Hospital management gave up defined benefit pensions in 2005, Kuhar said. The hospital’s other union — AFSCME, representing over 200 members — also gave up the pension in 2006.
In 2019, management and PASNAP agreed to move forward with an existing 403b plan and to do away with a policy that had the hospital paying 4.5 percent of employee pay into the 403b even if the employee put in nothing, Kuhar said. It was called a discretionary contribution, but it was in the contract, so it was not at the discretion of the hospital.
The new proposal includes an increased match to the 403b — matching employee contributions of up to 6 percent. The previous match topped out at 4.5 percent.
Kuhar said the union wants to “resurrect” the 4.5 percent discretionary contribution. “Our peers don’t do that,” he said. “We won’t resurrect that.”
Nurses at the picket said the hospital wouldn’t even negotiate on staffing.
That’s true, Kuhar said.
Staffing is a “core function” of the management of a hospital, especially when there is a shortage of nurses, he said. “We are not going to give the nurses union the say regarding how many nurses we have.”
“The key is tying the right resources with the patients,” Akif said. “We take a hard look on a weekly basis. We review daily. In certain circumstances, we look at it almost hourly.”
“Grids and ratios tie our hands,” he said. “If you use hard-and-fast numbers, you lose that flexibility.”
“There is only one state in the country that has legislated ratios – California,” Akif said.
Regionally, the hospital’s peers typically have a ratio of one nurse to every eight to 10 patients.
At Warren General, that ratio is about one nurse to ever six patients, he said.
The two sides essentially agree on staffing.
“We have an understanding with the union that resolves the staffing issue,” Kuhar said.
According to the hospital’s team, the union didn’t want to resolve that issue before the picket.
“Staffing took up most of the space on the billboards,” Kuhar said. “Every single time we’ve come into negotiations, the nurses try to leverage their influence on the community regarding safe staffing.”
“They made their safe staffing proposal on Aug. 5 and didn’t talk about it with us one time until Monday, Oct. 11,” Kuhar said. “Everybody in the room knew and knows why it was there, which is so they could point to something and unsettle people, unfortunately, which is exactly what they did.”
He described the staffing issue being the “centerpiece of their public outreach” as “hyper-ironic.”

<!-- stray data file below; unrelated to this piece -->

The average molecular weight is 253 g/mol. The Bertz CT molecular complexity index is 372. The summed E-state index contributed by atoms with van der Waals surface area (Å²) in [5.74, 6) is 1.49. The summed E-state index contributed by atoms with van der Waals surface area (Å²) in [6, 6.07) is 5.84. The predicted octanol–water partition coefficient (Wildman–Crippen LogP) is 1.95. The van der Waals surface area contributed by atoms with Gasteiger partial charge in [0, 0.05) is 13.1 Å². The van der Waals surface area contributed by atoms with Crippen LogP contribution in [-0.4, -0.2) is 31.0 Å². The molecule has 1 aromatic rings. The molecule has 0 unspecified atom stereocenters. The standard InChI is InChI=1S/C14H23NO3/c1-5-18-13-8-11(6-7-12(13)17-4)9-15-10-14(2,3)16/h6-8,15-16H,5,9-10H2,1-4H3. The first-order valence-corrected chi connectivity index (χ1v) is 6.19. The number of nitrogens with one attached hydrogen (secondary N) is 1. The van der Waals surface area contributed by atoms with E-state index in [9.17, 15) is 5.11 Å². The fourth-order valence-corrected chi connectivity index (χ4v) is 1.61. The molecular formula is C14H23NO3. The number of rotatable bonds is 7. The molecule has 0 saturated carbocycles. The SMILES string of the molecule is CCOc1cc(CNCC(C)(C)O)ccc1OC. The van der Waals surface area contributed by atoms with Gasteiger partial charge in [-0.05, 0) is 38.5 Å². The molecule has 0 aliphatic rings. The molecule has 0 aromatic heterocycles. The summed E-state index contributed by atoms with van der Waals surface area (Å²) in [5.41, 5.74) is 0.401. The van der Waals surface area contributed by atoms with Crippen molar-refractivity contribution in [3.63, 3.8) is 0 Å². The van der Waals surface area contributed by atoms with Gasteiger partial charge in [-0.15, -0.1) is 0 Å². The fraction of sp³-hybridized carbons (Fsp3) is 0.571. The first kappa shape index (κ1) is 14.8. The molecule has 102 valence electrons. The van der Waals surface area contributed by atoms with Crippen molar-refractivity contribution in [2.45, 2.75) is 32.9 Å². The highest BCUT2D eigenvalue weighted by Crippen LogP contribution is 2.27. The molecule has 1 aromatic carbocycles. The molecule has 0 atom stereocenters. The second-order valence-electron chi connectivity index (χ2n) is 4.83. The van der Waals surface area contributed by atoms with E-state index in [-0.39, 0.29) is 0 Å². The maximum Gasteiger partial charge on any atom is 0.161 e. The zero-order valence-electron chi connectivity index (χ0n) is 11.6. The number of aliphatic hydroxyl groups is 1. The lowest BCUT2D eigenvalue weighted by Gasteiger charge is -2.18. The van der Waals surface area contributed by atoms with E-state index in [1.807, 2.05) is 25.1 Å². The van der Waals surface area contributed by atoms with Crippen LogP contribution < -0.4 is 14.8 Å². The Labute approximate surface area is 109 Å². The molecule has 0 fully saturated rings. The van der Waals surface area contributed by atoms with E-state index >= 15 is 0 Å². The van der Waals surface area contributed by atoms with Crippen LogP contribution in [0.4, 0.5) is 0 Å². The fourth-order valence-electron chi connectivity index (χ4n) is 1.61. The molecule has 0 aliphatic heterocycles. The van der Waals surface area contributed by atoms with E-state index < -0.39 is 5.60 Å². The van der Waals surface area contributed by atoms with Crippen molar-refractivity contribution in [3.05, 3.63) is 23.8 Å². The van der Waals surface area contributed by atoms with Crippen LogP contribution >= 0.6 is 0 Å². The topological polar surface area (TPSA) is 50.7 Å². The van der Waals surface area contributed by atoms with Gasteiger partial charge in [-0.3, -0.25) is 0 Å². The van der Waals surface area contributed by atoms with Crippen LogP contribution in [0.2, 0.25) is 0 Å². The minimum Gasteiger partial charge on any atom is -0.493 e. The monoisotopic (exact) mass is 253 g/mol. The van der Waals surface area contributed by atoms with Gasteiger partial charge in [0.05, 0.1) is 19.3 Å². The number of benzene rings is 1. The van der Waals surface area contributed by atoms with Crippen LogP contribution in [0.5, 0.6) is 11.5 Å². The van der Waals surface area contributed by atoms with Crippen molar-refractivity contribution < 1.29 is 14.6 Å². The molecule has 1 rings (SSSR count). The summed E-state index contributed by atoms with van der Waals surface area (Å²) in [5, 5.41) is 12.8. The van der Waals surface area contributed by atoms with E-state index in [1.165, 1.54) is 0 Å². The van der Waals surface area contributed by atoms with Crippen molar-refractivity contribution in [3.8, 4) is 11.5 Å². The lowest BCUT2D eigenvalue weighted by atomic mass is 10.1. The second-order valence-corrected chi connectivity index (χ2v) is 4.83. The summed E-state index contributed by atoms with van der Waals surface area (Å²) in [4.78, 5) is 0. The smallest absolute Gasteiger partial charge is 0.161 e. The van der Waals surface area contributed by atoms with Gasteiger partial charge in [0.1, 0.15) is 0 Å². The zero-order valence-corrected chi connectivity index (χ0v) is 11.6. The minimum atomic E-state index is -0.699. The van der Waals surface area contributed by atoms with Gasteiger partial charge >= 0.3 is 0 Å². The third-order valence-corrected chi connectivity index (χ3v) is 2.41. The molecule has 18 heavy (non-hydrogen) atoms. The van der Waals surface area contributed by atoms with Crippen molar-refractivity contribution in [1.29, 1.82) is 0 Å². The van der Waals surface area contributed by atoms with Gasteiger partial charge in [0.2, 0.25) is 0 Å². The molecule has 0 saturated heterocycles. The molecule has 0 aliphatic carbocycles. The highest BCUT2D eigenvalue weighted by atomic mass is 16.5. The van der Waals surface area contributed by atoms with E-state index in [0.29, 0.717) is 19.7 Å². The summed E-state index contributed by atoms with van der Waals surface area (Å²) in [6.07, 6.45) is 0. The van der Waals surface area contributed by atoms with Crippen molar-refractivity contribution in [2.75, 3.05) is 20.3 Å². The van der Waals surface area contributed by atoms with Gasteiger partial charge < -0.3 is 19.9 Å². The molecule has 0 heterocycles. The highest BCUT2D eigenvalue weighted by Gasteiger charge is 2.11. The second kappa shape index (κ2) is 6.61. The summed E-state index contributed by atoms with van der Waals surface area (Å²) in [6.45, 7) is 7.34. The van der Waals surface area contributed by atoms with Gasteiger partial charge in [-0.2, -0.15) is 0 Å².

“It wasn’t so much the staffing levels that they were worried about, it was their opportunities to get extra shifts,” Kuhar said. “They’re not even proposing that we have more staff.”
When Carlson proposed a method of inviting nurses to respond to extra shifts, Kuhar said, “they said, ‘that would be fine, we won’t push the staffing issue any further with that, but we need to inflict some pain on the hospital because you’re changing our retirement plan, so we’re not going to agree to it until after we picket.'”
“They officially turned down our proposal, but when I talked to them about it later, they said, ‘it’s not that we dislike that option, that’s going to work fine for us, but not until you all have had some pain, which is the picket,” Carlson said.
“The pain was because we’re changing their retirement plan so we have to experience pain and if they agree to it officially, they couldn’t put it on their signs,” Kuhar said.
Tentative dates were set aside, but there are no negotiating sessions going on this week, Kuhar said.
Members of the negotiating committee expect the bargaining to wrap up fairly soon.
“We are looking forward to getting together and wrapping this up as soon as possible,” Kuhar said.
“I have been in these negotiations forever and we have never offered anything close to as generous as an overall package as this. The hospital is more organized, it’s more effective, it has a better leadership team.”
“All of those things were agreed upon prior to Oct. 11,” Kuhar said. “Oct. 11 is when the regional PASNAP rep arrived and just blew everything up. We were on track to have this done by now prior to that.”
The team is not as concerned with regional leaders.
“Our relationship is with our employees,” Akif said. “They’re local employees. They’re neighbors. They’re friends. We want to work together with them.”
That negotiations are sometimes contentious is not a surprise. Members of the hospital team know they want to have continued good relationships with union members and team members moving forward.
“We work with these people,” Akif said. “They are negotiating for the best that they can get. We understand that.”
“At the end of the day, we’re all here to provide great patient care,” he said.
The hospital is working to get the word out about the opportunities that are available locally.
“Two years after graduating high school, if you come to work at Warren General, you’re making approximately $58,000 a year,” he said. “You can make a great living right here in Warren.”
“With overtime, we’ll have people who make $80,000 this year,” Kuhar said.
“Warren General Hospital is a safe, high quality and successful hospital,” Allen said. “Through the dedicated and compassionate work of physicians, clinical and support staff, management and volunteers we have transformed our organization in to an award winning, economically stable and growing hospital.”
“We are updating our facility, expanding services and technology and most importantly investing in and recruiting more staff,” Allen said.